14 February 1979

  • Michel Senellart
  • François Ewald
  • Alessandro Fontana
Part of the Michel Foucault book series (MFL)


TODAY I WOULD LIKE to continue with what I began to say about German neo-liberalism. When you talk about contemporary neoliberalism, whether German or any other kind, you generally get three types of response.


Social Policy Market Economy Economic Process Governmental Action Monopoly Price 
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  1. 1.
    On the reception of American neo-liberal ideas in France at the end of the seventies, see in addition to the work by H. Lepage already referred to (Demain le capitalisme), the collective work edited by J.-J. Rosa and F. Aftalion, L’Économique retrouvée. Vieilles critiques et nouvelles analyses (Paris: Economica, 1977). The appearance of the former gave rise to a number of articles in the press, among which see those of J.-F. Revel, “Le Roi est habillé,” L’Express, 27 February 1978; G. Suffert, “Économistes: la nouvelle vague,” Le Point, 13 March 1978; R. Priouret, “Vive la jungle!” Le Nouvel Observateur, 11 April 1978 (which refers to the negative tax, among the social correctives remaining within the framework of the market, and refers to L. Stoléru: on both, see above, lecture of 7 March 1979); B. Cazes, “La désenchantement du monde se poursuit&,” La Quinzaine littéraire, 16 May 1978; P. Drouin, “Feux croisés sur l’État,” Le Monde, 13 May 1978, etcetera. Several of these present the spread of these ideas in France as a response to the book by J. Attali and M. Guillaume, L’Anti-économique (Paris: PUF, 1972), which echoed American New Left theses (see H. Lepage, Demain le capitalisme, pp. 9–12). See also the interview: “Que veulent les nouveaux économistes? L’Express va plus loin avec J.-J. Rosa,” L’Express, 5 June 1978.Google Scholar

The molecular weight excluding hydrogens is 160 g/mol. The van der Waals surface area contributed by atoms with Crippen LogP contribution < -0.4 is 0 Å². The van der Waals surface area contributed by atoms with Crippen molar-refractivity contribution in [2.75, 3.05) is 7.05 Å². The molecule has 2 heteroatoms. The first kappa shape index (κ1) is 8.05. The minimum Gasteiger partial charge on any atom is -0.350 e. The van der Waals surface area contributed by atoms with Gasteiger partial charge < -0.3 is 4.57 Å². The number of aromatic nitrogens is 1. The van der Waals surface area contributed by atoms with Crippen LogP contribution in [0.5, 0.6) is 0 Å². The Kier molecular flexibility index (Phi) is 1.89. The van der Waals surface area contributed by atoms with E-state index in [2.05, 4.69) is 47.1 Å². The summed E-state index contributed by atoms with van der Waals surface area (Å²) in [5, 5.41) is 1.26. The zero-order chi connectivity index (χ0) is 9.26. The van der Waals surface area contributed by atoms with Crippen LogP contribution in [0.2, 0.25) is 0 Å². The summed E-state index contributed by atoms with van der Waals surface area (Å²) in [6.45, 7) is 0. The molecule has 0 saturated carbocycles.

2. 2.
    In addition to the books and articles cited in the following notes, Foucault had read on the subject the anthology of H.J. Silverman, ed., American Radical Thought: The libertarian tradition (Lexington, Mass.: D.C. Heath and Co., 1970) and H.L. Miller, “On the Chicago School of Economics,” Journal of Political Economy, vol. 70 (1), February 1962, pp. 64–69.Google Scholar
  3. 3.
    Henry Calvert Simons (1889–1946), author of Economic Policy for a Free Society (Chicago: University of Chicago Press, 1948).Google Scholar
  4. 4.
    It is actually a book: A Positive Program for Laissez-Faire: Some proposals for a liberal economic policy? (Chicago: University of Chicago Press, 1934); republished in Economic Policy for a Free Society.Google Scholar
  5. 6.
    H.C. Simons, “The Beveridge Progam: an unsympathetic interpretation,” Journal of Political Economy, vol. 53 (3), September 1945, pp. 212–233; republished in Economic Policy for a Free Society, ch. 13.Google Scholar
  6. 9.
    The coalition of Left parties that exercised power in France from June 1936 until April 1938. Under the presidency of Léon Blum, this government passed several measures of social reform (the 40 hour week, paid vacations, nationalization of the railways, and so on).Google Scholar
  7. 10.
    Foucault is alluding to the events that unleashed the War of Independence (1775–1783), notably the “Boston Tea Party” (16 December 1773), in the course of which some colonists, disguised as Indians, dumped in the sea a cargo of tea belonging to the East India Company to whom the English Parliament had just opened the doors of the American market. The English government responded with a series of laws—“intolerable acts”—which led to the 1st continental Congress at Philadelphia in September 1774.Google Scholar